Sambuci Flores, B.P. Elder Flowers. Sambuci Folia. Elder Leaves.


Elder flowers are obtained from the common elder, Sambucus nigra, Linn. (N.O. Caprifoliaceae). The flowers are borne in large cymose inflorescences, which are collected and thrown into heaps; after a few hours the corollas become loosened and can then be removed by sifting. They are either used in the fresh state, or preserved for future use (pickled) by the addition of 10 per cent. of common salt; occasionally also they are dried. The "flowers" consist of the small, white, rotate, five-lobed monopetalous corollas, in the short tube of which five stamens with short filaments and yellow anthers are inserted; a few pedicels and immature fruits are also present. When fresh, the flowers have a slightly bitter taste and an odour that is scarcely pleasant; the pickled flowers, however, gradually acquire an agreeable fragrance, and are therefore generally used for the preparation of elder-flower water; a similar change also takes place in the water distilled from the fresh flowers. The flowers of S. Ebulus, Linn., a comparatively rare plant, are distinguished by their dark red anthers.

Constituents.—The most important constituent of elder flowers is a trace of volatile oil, which is of buttery consistence at ordinary temperatures and appears to contain a terpene and a paraffin.

Action and Uses.—Elder flowers are used in the preparation of Aqua Sambuci, which is employed in making lotions and collyria.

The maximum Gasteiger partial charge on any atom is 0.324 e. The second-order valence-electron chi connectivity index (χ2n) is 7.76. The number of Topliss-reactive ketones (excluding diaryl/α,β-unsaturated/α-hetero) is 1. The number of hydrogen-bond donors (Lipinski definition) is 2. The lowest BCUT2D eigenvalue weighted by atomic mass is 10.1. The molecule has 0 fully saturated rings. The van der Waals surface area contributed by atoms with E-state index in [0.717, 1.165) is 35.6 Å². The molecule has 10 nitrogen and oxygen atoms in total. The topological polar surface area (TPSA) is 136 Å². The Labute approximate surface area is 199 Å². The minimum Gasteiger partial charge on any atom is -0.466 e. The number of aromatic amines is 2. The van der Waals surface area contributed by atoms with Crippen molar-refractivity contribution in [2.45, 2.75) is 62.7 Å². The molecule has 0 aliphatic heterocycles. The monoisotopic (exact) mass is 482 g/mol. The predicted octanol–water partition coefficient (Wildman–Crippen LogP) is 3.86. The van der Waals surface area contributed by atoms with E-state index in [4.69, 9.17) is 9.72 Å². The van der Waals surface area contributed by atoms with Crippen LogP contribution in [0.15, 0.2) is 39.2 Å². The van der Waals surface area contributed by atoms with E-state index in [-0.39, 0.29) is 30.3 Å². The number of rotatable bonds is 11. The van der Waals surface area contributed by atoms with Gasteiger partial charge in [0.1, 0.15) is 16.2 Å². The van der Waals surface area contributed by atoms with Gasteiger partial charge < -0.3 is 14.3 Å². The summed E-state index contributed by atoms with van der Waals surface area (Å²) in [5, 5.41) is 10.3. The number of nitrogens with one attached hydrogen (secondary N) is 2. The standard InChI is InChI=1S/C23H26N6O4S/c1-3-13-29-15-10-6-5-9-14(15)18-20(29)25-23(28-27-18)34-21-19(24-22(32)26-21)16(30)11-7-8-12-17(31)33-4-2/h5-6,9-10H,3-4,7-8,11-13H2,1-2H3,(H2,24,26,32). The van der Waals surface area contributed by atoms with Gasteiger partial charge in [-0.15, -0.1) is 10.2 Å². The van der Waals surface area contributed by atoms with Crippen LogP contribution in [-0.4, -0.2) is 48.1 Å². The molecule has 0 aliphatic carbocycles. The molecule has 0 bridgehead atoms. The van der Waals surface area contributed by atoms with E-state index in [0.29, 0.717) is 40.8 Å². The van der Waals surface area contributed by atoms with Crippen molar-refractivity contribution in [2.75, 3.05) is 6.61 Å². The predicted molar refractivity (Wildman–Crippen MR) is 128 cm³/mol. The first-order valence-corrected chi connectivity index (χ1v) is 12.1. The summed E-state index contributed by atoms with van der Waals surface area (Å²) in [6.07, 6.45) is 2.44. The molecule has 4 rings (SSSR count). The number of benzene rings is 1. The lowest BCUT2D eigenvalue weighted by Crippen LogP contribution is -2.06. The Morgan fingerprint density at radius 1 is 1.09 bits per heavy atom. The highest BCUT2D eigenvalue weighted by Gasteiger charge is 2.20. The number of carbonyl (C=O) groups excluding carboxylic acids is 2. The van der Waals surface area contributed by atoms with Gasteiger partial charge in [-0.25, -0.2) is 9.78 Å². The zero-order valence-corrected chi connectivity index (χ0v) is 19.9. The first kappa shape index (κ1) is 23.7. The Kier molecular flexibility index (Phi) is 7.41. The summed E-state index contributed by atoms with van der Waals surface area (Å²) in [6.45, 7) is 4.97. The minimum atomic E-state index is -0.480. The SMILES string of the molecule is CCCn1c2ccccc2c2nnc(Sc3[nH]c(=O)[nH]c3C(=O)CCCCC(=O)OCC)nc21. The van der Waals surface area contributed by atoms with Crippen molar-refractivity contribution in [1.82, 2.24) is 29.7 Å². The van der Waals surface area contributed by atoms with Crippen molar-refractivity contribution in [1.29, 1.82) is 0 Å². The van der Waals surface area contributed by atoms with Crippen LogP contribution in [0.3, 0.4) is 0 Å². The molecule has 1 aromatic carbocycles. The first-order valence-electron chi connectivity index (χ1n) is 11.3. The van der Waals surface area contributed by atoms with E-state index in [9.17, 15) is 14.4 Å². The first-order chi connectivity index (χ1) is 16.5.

Elder flowers, fresh, 100; water, 500. Add the flowers to the water, and distil 100. If fresh elder flowers are not obtainable, an equivalent quantity of the flowers preserved with common salt may be used. Elder-flower water is mildly astringent and is used as a vehicle for eye and skin lotions. The product gradually acquires an agreeably aromatic odour, and it is preferable not to use it until this change has taken place,
Unguentum Sambuci, P.L., 1851.—ELDER OINTMENT.
Elder flowers, fresh, 100; lard, 100. Heat the elder flowers with the lard until they become crisp, then strain through a linen cloth with pressure, and allow to cool. Elder-flower ointment is used as a basis for pomades and cosmetic ointments.


Elder leaves are obtained from the common elder, Sambucus nigra, Linn. (N.O. Caprifoliaceae), a small tree widely distributed in Britain. The leaves are imparipinnate, with usually two or three pairs of very shortly stalked leaflets; the latter are from 3 to 8 centimetres long, oval to lanceolate in outline, acuminate, finely and closely serrate and glabrous; upper surface dark green, paler beneath.

Constituents.—The leaves and bark of Sambucus nigra contain an alkaloid, sambucine, a purgative resin, and the cyanogenetic glucoside, sambunigrin, which is the glucoside of l-phenylglycollic (mandelic) acid (compare Laurocerasi Folia). Sambunigrin crystallises in white felted needles, and is readily hydrolysed by emulsin, which is also present in the leaves, with production of hydrocyanic acid, benzaldehyde, and glucose; by the action of small quantities of barium hydroxide it is readily converted into prulaurasin. Fresh elder leaves yield about 0.16 per cent. of hydrocyanic acid. They also contain cane sugar, invertin, and a considerable quantity of potassium nitrate.

Action and Uses.—Elder leaves are used in the preparation of Unguentum Sambuci Viride, a domestic remedy for bruises, for use as an emollient, and for application to wounds.


Unguentum Sambuci Viride, PhD., 1826.—GREEN ELDER OINTMENT.
Elder leaves, fresh, 3; lard, 4; prepared suet, 2. Heat the elder leaves with the melted lard and suet until the colour is extracted, then strain through a linen cloth with pressure, and allow to cool. Green elder ointment is a domestic remedy for sprains, bruises, chilblains, etc., and is used as an emollient cooling ointment.

The British Pharmaceutical Codex, 1911, was published by direction of the Council of the Pharmaceutical Society of Great Britain.